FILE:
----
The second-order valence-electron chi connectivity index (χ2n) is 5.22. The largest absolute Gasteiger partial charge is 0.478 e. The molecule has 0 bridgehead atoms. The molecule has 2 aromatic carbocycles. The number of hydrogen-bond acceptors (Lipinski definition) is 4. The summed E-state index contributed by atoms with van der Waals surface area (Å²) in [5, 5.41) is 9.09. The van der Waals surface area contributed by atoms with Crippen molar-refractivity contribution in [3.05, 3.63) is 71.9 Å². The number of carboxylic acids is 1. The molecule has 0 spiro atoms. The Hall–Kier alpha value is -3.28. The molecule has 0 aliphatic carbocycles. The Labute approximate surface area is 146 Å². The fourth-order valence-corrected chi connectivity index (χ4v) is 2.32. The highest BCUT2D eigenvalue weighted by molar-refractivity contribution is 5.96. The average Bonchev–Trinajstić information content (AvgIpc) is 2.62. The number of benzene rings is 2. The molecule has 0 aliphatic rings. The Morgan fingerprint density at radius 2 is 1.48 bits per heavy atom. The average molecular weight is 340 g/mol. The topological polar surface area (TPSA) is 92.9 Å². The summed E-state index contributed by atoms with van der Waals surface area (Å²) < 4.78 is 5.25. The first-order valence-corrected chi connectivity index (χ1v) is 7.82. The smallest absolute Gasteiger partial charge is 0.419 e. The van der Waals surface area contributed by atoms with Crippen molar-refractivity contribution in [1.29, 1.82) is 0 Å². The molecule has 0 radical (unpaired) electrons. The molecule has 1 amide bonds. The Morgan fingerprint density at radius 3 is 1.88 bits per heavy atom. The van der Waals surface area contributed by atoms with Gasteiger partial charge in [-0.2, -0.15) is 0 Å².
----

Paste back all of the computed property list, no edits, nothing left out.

The second-order valence-electron chi connectivity index (χ2n) is 5.22. The largest absolute Gasteiger partial charge is 0.478 e. The molecule has 0 bridgehead atoms. The molecule has 2 aromatic carbocycles. The number of hydrogen-bond acceptors (Lipinski definition) is 4. The summed E-state index contributed by atoms with van der Waals surface area (Å²) in [5, 5.41) is 9.09. The van der Waals surface area contributed by atoms with Crippen molar-refractivity contribution in [3.05, 3.63) is 71.9 Å². The number of carboxylic acids is 1. The molecule has 0 spiro atoms. The Hall–Kier alpha value is -3.28. The molecule has 0 aliphatic carbocycles. The Labute approximate surface area is 146 Å². The fourth-order valence-corrected chi connectivity index (χ4v) is 2.32. The highest BCUT2D eigenvalue weighted by molar-refractivity contribution is 5.96. The average Bonchev–Trinajstić information content (AvgIpc) is 2.62. The number of benzene rings is 2. The molecule has 0 aliphatic rings. The Morgan fingerprint density at radius 2 is 1.48 bits per heavy atom. The average molecular weight is 340 g/mol. The topological polar surface area (TPSA) is 92.9 Å². The summed E-state index contributed by atoms with van der Waals surface area (Å²) < 4.78 is 5.25. The first-order valence-corrected chi connectivity index (χ1v) is 7.82. The smallest absolute Gasteiger partial charge is 0.419 e. The van der Waals surface area contributed by atoms with Crippen molar-refractivity contribution in [1.29, 1.82) is 0 Å². The molecule has 0 radical (unpaired) electrons. The molecule has 1 amide bonds. The Morgan fingerprint density at radius 3 is 1.88 bits per heavy atom. The van der Waals surface area contributed by atoms with Gasteiger partial charge in [-0.2, -0.15) is 0 Å².